July 2009 Archives



This great piece in the New Yorker captured all of my complaints about the Kindle. I flag, highlight and write in the margin of my books-- even a lot of the fiction I read. None of that can be done on the Kindle. Not even close.

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I was highly skeptical of this post but wound up liking it. (via @stevecase and creativityRulz

Here is a video summary of what NOT to do:



Here's how to brainstorm:


My friend's mother has this wonderful studio on her farm. I've always wanted a small collection of rooms like this in which to write and read. If you could design a set of rooms like this what would you put in there? I'll start: bookshelves, fireplace, record collection, map of the world, standing desk, guitars, bottles of ink, fountain pens, stationery, a gross of pencils, antique typewriters.

There would be a space for reading books that would be separate from the space for reading papers which would be separate from the writing spaces. There would be two writing spaces. One for handwriting letters another for work writing.

Oh and a chess set with weighted pieces, candles, a wall of pictures, huge chalk board....

That's my incomplete list and there are many more questions to be figured out. For example: would there be a space for company, or would it be a solitary place?


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"In the unusual length of the fourth finger is shown a diplomacy which could easily become intrigue, were it not held in check by the first or nail phalange of conscience."

From the second page of a fabulous four pages held at the Library of Congress.

Introductory page here
Awesome interview from WPA files with a stonecutter Mr. Garavelli
Photo: caption follows
"It was tough for everybody in the early days. Lots of stonecutters die from the silica. Now they've got new and better equipment; they've all got to use the suctions. It helps a lot; but it ain't perfect. Men still die. You bet your life my kid don't go to work in no stoneshed. Silica, that's what kills them. Everybody who stays in granite, it gets...I don't get so much of it myself. Maybe I'm smart. I don't make so much money, but I don't get so much silica. In my end of the shed there ain't so much dust. I can laugh at the damn granite because it can't touch me. That's me. I ain't got no money, but I ain't got no silica either. My end of the shed don't get so much dust. It's like a knife, you know, that silica. Like a knife in your chest."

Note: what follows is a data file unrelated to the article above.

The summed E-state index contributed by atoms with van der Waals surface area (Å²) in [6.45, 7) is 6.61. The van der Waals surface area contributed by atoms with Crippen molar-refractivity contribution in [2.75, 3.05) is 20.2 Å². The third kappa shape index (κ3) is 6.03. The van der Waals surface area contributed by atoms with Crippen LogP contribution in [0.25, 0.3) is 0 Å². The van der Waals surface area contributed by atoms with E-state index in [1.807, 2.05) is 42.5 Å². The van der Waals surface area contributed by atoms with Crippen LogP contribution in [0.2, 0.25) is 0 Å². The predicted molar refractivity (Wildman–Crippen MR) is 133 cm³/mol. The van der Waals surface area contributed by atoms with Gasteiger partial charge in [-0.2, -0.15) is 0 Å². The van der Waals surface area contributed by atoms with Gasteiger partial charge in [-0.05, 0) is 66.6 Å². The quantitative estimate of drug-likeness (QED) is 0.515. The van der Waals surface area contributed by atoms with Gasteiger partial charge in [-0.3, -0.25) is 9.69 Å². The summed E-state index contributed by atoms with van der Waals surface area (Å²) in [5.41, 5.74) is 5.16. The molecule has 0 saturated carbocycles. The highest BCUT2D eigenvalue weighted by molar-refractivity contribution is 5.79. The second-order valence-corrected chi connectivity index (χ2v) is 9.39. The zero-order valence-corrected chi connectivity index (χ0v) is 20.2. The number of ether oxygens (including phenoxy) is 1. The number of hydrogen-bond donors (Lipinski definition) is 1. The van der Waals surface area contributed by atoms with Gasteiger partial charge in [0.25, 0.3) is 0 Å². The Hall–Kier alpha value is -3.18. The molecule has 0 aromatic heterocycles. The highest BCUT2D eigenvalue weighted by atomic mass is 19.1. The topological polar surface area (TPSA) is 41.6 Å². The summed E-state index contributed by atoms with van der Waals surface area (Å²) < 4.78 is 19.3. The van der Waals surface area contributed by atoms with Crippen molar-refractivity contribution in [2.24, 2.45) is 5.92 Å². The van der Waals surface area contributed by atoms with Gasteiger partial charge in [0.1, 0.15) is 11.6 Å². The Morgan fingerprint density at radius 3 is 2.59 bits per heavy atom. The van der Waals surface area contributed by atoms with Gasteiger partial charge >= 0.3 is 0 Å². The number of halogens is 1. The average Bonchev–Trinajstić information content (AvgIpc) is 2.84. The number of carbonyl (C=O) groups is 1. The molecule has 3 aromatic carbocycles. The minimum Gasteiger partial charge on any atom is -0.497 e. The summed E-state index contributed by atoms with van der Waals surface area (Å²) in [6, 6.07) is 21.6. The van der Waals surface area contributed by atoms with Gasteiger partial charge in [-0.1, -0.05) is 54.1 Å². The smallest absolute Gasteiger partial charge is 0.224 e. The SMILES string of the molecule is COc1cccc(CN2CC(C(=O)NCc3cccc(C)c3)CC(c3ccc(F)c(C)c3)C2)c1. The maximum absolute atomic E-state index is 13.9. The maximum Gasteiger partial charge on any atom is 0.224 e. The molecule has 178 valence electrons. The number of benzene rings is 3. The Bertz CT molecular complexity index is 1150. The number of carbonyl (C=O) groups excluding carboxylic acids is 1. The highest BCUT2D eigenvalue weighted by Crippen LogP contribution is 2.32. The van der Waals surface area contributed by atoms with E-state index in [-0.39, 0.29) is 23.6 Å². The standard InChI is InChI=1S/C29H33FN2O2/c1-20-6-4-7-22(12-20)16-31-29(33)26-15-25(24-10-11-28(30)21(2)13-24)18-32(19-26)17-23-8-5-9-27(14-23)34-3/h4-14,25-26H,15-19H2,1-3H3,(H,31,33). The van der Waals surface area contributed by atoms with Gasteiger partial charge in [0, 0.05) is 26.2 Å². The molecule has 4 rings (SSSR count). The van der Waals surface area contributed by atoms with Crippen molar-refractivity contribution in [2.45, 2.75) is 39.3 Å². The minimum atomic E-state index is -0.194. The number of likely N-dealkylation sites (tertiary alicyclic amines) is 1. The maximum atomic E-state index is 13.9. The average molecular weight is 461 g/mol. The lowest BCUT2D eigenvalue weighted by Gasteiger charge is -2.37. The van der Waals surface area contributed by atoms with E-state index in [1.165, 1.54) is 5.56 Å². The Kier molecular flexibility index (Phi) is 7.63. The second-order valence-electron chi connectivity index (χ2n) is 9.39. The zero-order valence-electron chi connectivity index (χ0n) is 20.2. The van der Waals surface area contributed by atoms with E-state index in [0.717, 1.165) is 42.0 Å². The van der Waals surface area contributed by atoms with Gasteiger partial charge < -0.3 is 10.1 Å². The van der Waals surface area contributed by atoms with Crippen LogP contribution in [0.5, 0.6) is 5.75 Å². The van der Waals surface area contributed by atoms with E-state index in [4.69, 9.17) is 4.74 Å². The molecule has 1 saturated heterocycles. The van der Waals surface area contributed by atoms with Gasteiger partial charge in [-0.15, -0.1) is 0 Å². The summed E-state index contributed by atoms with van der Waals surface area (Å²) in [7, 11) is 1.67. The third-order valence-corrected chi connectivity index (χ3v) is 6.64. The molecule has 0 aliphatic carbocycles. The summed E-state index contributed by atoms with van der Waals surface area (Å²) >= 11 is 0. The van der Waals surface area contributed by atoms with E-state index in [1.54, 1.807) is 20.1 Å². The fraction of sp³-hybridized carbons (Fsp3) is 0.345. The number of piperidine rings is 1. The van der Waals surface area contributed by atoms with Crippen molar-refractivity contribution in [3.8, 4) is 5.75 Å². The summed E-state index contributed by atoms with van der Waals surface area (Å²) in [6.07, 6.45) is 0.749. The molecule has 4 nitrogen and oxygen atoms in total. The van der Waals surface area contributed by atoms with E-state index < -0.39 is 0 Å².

In July 1981 a note appeared in Yosemite Valley - "$10,000 reward for anyone who can follow me for one full day. - John Bachar

2009: Climbing legend John Bachar, age 51, was found at the base of the Dike Wall in Mammoth Lakes, California yesterday. There are not many details at this point, but it's presumed that he was free soloing.

The Dike Wall is a beautiful cliff of pristine granite situated at 9,000ft above Mammoth Lakes where John lived with his son. John was climbing by himself and was found at the base of the 80ft North Wall.

SuperTopo has a thread up as a memorial to John.

(via Climbing Magazine and UKClimbing)


(via All Climbing)
I noticed a lot of people were searching for my spot as guest-host on Face the Nation so here it is.


Watch CBS Videos Online
Another great piece by Jonah Lehrer

"While a rat was running through one of these labyrinths, Wilson measured clusters of neurons in the hippocampus with multiple electrodes surgically implanted in its brain. As he'd hypothesized, Wilson found that each maze produced its own pattern of neural firing. To figure out how dreams relate to experience, Wilson recorded input from these same electrodes while the rats were sleeping. The results were astonishing. Of the 45 rat dreams recorded by Wilson, 20 contained an exact replica of the maze they had run earlier that day. The REM sleep was recapitulating experience, allowing the animals to consolidate memory and learn new things."

We re-live our days in our heads when we go to sleep. I remember learning this lesson in college about learning. I could really only hold on to something if I studied it over time and slept on it. It's why cramming never really worked for me. It still doesn't.